Reactivity in Chemistry
CO14. Addition of Neutral Nucleophiles
Nucleophiles do not have to be ionic, or even "semi-anionic". The basic requirement for a nucleophile is a lone pair. If a nucleophile has a lone pair, it can donate the lone pair to an electrophile such as a carbonyl. By donating a lone pair to a carbonyl, it can form a bond.
However, donation of a lone pair to a carbonyl is reversible. If there is something about the nucleophile/electrophile adduct that isn't very stable, the reaction may revert to reactants again. In the case of neutral nucleophiles, charge separation may destabilize the first-formed products of the reaction. Let's think about addition of water to propanone. Two neutral molecules, water and propanone, come together. The water donates a lone pair to the carbonyl carbon in propanone. That leaves the oxygen atom from the water with a positive charge, and the oxygen atom from the propanone with a negative charge.
One easy way to get rid of the charge separation is for the water to leave again. That step would just be the reverse of the first one.
On the other hand, another way to solve the charge problem is to move a proton (H+) from the positively charged oxygen to the negatively charged one. That turns out to be pretty easy to do. If that happens, a "hydrate" or a "geminal diol" forms. A geminal diol, or twin diol, has two hydroxy groups on one carbon.
In the following cases, a nucleophile donates to the carbonyl, followed by a proton transfer. Show mechanisms, with curved arrows, for each of the following reactions.
The immediate products that form from the addition of neutral nucleophiles to carbonyls turn out to be a little unstable. That's partly because they can easily revert back to reactants. It's also because there are other processes that carry the reaction away from the first-formed products and turn them into other things. For example, in most cases the reaction does not involve the simple addition of one nucleophile, but involves a second molecule of the nucleophile as well.
We will keep looking at these other processes and see where these reactions lead. In the meantime, it can be useful to know the patterns that different types of nucleophiles will usually follow. For example, addition of alcohols to aldehydes or ketones leads to the formation of ketals or acetals. Ketals or acetals have the specific chain of atoms C-O-C-O-C, in which each carbon is tetrahedral or sp3.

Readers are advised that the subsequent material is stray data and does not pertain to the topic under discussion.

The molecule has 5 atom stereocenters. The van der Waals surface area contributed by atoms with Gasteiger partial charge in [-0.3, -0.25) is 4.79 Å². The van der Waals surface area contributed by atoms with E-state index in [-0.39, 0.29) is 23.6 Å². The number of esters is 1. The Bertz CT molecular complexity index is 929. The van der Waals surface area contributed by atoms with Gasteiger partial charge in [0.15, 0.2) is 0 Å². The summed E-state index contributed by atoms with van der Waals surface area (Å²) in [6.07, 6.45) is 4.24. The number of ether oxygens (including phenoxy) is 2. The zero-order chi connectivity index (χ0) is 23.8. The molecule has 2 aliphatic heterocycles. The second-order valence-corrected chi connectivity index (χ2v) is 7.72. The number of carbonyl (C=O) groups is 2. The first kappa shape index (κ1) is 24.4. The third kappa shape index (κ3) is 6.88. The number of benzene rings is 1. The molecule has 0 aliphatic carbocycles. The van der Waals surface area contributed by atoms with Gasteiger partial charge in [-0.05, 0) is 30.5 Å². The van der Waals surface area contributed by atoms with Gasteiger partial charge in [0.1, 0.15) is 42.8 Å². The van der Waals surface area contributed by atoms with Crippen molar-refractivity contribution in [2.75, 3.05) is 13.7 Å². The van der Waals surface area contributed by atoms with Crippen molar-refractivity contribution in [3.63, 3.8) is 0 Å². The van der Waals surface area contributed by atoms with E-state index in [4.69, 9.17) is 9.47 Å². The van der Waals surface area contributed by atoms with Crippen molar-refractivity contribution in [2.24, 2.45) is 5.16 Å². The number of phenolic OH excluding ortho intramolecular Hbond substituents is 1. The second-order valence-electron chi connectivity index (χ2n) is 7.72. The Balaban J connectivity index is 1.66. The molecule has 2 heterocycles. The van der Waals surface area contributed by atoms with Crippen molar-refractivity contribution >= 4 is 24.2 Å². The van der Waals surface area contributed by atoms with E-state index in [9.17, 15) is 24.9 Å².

On the other hand, the addition of amines leads to a very different kind of structure. Instead of adding two amine molecules into the final structure, only one amine is incorporated, and a double bond appears again. The C=O of the aldehyde or ketone is replaced with the C=N of an imine. Imines form important linkages in biological chemistry, especially in connecting small molecules to lysine side chains in proteins.
If the amine is "secondary", meaning the nitrogen is connected to two carbons instead of just one, the double bond ends up one position over. It is between the former carbonyl carbon and the one next to it, which is called the alpha position.
Note that all three of these reactions involve ultimate loss of water from the original carbonyl compound. That's a very important feature of reactions with neutral nucleophiles.
Addition of a neutral nucleophile to a carbonyl almost always leads to loos of the original carbonyl oxygen in a water molecule.
Fill in the missing reagents or products in the following reaction equations.
This site is written and maintained by Chris P. Schaller, Ph.D., College of Saint Benedict / Saint John's University (with contributions from other authors as noted). It is freely available for educational use.
Structure & Reactivity in Organic, Biological and Inorganic Chemistry by Chris Schaller is licensed under a Creative Commons Attribution-NonCommercial 3.0 Unported License.
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This material is based upon work supported by the National Science Foundation under Grant No. 1043566.Any opinions, findings, and conclusions or recommendations expressed in this material are those of the author(s) and do not necessarily reflect the views of the National Science Foundation.
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